today in black history

April 14, 2024

Elston Howard becomes the first Black player on the New York Yankees baseball team on this date in 1955.

9/15 came before 9/11

POSTED: September 15, 2015, 8:00 am

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Americans act as if ‘terrorism’ was first spawned on September 11, 2001 when attacks on New York City’s World Trade Center, the Pentagon in Arlington Virginia and an airborne jet that crashed into a field in Pennsylvania claimed the lives of thousands. That date is now so ingrained in our national memory that the April 19 1995 attack on the Alfred P. Murrah Federal Building in Oklahoma City, committed by Americans with military experience, is somehow overshadowed in significance. Our disposition toward Islam has now made Muslim synonymous with terrorism while there is far more evidence of white violence in American history and our present.

Before 9/11 this country witnessed the terrorist attack on Birmingham’s Sixteenth Street Baptist Church on September 15, 1963 that claimed the lives of four little Black girls, martyrs of the civil rights movement – Carole Robertson, 14, Addie Mae Collins, 14, Carol Denise McNair, 11 and Cynthia Wesley, age 14. It was an act of hate committed by America’s al Qaeda, the Ku Klux Klan; an act brazen for its audacity of bombing a Christian house of worship on a Sunday morning by a group claiming a holy mission and cowardly for the murder of children who simply sought to exercise their faith.

Though the murder of Emmett Till shocked Black Americans, it was the killing of these four little girls that gave Blacks a real sense of the deep hatred whites held for us. It was a sobering moment when Black parents learning of the Birmingham attack, gazed upon their children with fear for the reality set in that there was little they could do to protect them from this level of violence. It is hard to imagine the horror felt by Black children of the civil rights generation, knowing that at any moment their lives could be snuffed out for the simple ‘crime’ of having been born Black in a nation that still regarded them as disposable property. Five decades later the horror of September 15 1963 is difficult to fathom; the mangled flesh of four innocent girls murdered in their Sunday best hard to conjure.

America never acknowledges the full extent of white terrorism. It is a conversation that is avoided and a reality fiercely denied. The country would rather deflect and debate ‘Black on Black crime,’ itself a byproduct of white terrorism, and use it as a red herring to support a narrative of Black violence that pales in comparison to the centuries of violent acts committed against Black people by whites. Terrorism has been a tool used to control, diminish and murder Blacks from the moment Africans were kidnapped, enslaved, packed like cargo and transported across the Atlantic and brought to this continent for the sole purpose of generating white wealth. The violence inflicted upon enslaved Africans is purposely discounted in our historical narrative, as is what that violence did to undermine the Black family structure, diminish Black women and emasculate the Black male. And when slavery was statutorily abolished, a whole new infrastructure of white violence was created to permanently displace and marginalize Black people.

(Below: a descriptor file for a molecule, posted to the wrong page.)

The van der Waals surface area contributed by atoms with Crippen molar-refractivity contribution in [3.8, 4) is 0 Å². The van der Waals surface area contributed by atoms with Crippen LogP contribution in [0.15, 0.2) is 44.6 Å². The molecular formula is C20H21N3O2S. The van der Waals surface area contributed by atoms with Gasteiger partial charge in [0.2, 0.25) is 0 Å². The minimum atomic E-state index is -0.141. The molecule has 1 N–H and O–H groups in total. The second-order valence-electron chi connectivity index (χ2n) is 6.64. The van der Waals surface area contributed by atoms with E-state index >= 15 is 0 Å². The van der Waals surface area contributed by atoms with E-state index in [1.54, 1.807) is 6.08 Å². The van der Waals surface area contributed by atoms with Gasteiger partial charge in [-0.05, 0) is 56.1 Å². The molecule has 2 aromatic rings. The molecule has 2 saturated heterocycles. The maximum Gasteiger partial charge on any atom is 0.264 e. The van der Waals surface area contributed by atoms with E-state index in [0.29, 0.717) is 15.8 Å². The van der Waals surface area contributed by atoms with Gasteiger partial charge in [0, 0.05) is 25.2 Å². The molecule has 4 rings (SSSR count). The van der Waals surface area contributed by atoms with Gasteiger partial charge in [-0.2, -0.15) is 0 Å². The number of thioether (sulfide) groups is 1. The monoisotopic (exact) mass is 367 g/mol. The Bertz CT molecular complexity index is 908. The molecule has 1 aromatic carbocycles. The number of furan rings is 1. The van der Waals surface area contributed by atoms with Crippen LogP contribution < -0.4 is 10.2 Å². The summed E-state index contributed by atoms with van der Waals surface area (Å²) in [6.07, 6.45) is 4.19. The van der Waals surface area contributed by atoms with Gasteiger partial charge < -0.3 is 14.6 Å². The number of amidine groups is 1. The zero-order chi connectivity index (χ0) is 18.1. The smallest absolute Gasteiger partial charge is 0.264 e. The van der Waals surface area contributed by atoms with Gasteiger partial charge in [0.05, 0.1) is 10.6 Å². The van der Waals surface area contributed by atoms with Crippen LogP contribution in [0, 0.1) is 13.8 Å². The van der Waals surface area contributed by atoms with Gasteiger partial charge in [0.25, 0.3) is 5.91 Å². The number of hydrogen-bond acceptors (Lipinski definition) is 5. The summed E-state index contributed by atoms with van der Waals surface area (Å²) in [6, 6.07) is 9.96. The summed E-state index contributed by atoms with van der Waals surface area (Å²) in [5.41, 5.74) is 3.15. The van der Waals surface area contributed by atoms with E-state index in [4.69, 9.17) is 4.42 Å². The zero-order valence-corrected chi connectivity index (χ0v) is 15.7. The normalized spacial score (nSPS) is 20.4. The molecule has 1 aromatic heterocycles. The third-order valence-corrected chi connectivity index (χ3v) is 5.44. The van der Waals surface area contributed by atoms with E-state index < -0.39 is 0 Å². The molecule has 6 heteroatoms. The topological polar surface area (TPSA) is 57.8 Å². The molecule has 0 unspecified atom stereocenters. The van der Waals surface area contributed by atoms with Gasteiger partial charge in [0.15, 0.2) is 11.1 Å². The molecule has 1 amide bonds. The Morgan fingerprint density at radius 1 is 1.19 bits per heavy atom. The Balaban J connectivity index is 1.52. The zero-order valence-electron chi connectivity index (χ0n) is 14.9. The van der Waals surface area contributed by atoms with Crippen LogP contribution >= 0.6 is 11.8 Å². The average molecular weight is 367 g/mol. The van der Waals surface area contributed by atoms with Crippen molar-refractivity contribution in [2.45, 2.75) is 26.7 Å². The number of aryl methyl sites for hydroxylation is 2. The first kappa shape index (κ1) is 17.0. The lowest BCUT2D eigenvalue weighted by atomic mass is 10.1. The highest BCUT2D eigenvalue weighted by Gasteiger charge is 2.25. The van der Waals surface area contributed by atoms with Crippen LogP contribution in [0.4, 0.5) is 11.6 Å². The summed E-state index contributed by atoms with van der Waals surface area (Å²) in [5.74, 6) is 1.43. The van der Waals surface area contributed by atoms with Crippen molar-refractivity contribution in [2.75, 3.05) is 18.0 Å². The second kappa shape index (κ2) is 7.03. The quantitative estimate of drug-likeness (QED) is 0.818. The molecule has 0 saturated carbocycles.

“We need to make the nation pause on September 15 as it does on September 11 and take responsibility for the history of white violence against Blacks.”

If no one else acknowledges white terrorism, Black Americans must force the conversation. We treat police brutality as a new phenomenon when throughout our nation’s history law enforcement has inflicted violence upon Blacks. This includes our ‘national’ police, the Federal Bureau of Investigation (F.B.I.), which aided and abetted white terrorists as a practice under J. Edgar Hoover and aggressively targeted Black groups seeking constitutionally guaranteed rights. The thousands of brutal lynchings of Blacks, unequalled in their gruesomeness and barbarity, the burning of Black churches and the countless kidnappings and unexplained disappearances of Black people are footnotes rather than leading chapters of the American story.

In any other country the Ku Klux Klan would be branded a terrorist organization, outlawed and its members subject to arrest. The same goes for the dozens of white armed militias whose singular purpose is the preservation of white supremacy through the elimination of Black people. These groups are allowed to wrap themselves in the American flag and hide behind the Constitution though they make known their belief that Black people are expendable and declare their intent to use any means necessary to bring about our demise. Yet, first al Qaeda and now ISIL are projected as the nation’s greatest threat while a network of white terror operates freely and without any reservations about taking the lives of Black people.

We need to make the nation pause on September 15 as it does on September 11 and take responsibility for the history of white violence against Blacks. The murder of four little girls in 1963 and children like 12 year-old Tamir Rice today is meant as a message to all Black Americans that our lives have no value and can be taken at will with no repercussions. For those who feel the need to cry “All Lives Matter” as an equivalent echo to Blacks’ claim for dignity, start by acknowledging that Black lives have never mattered by telling the story of Carole Robertson, Addie Mae Collins, Carol Denise McNair and Cynthia Wesley, and truth of the American experience.

Walter Fields is Executive Editor of

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